That budget was based on growth that never materialized—with gross domestic product surging by 4 percent in 2011 and accelerating to 4.6 percent in 2012. That strong economic rebound was supposed to cause the budget deficit to fall from $1.4 trillion in 2009 (actual number) to $581 billion this year (projected). Instead, economic growth poked along at 1.8 percent last year—less than half the projection—and 1.77 percent so far this year. The federal deficit stayed above $1 trillion this fiscal year.

Previous administrations—including Ronald Reagan’s—were similarly optimistic. The Economic Recovery Tax Act of 1981 cut individual tax rates by 23 percent over three years, with an immediate reduction in the top marginal rate from 70 to 50 percent. The Senate Finance Committee report recommending its enactment said the package would drive economic growth, business investment, and personal savings.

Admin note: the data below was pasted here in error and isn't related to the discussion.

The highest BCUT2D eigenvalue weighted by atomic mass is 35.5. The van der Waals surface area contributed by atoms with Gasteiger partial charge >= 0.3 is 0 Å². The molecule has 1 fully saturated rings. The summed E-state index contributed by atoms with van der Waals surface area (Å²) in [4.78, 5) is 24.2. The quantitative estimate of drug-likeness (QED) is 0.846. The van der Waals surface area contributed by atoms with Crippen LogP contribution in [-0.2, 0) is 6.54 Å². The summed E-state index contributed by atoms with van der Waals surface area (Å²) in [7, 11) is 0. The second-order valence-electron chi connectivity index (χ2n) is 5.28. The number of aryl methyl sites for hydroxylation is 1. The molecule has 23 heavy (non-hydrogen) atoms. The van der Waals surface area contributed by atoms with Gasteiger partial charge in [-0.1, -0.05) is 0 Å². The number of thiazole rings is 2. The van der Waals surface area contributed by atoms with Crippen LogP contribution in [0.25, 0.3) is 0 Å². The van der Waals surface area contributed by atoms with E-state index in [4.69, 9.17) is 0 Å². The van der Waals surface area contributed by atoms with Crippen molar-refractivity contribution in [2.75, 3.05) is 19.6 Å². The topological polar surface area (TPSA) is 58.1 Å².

Those predictions did not come true, according to research by Buckley, the Georgetown University tax expert. The personal savings rate dropped from 11.3 percent in 1981 to 7.5 percent in 1986. The reduced marginal tax also had no discernible positive effects on labor supply or consumer demand.

Martin Feldstein, chair of the Council of Economic Advisers for President Reagan, and CBO Director Douglas Elmendorf concluded that the economic recovery after 1981 was not a "result of a consumer boom financed by reductions in the personal income tax" and that there was "no support for the proposition that the recovery reflected an increase in the supply of labor induced by the reduction in personal taxes." Rather, they credited expansionary monetary policy as the "primary cause of increased output."

The Tax Reform Act of 1986, which sought to simplify the tax code by lowering marginal tax rates and eliminating deductions, was also enacted with the hope of fostering an "efficient allocation of investment" and productivity gains in the long term.

At a conference years later that looked back on the reform, Brookings Institution economist Henry Aaron summarized the findings of most papers that the reform “had little effect on the broad measures of real economic activity in which most economists are interested."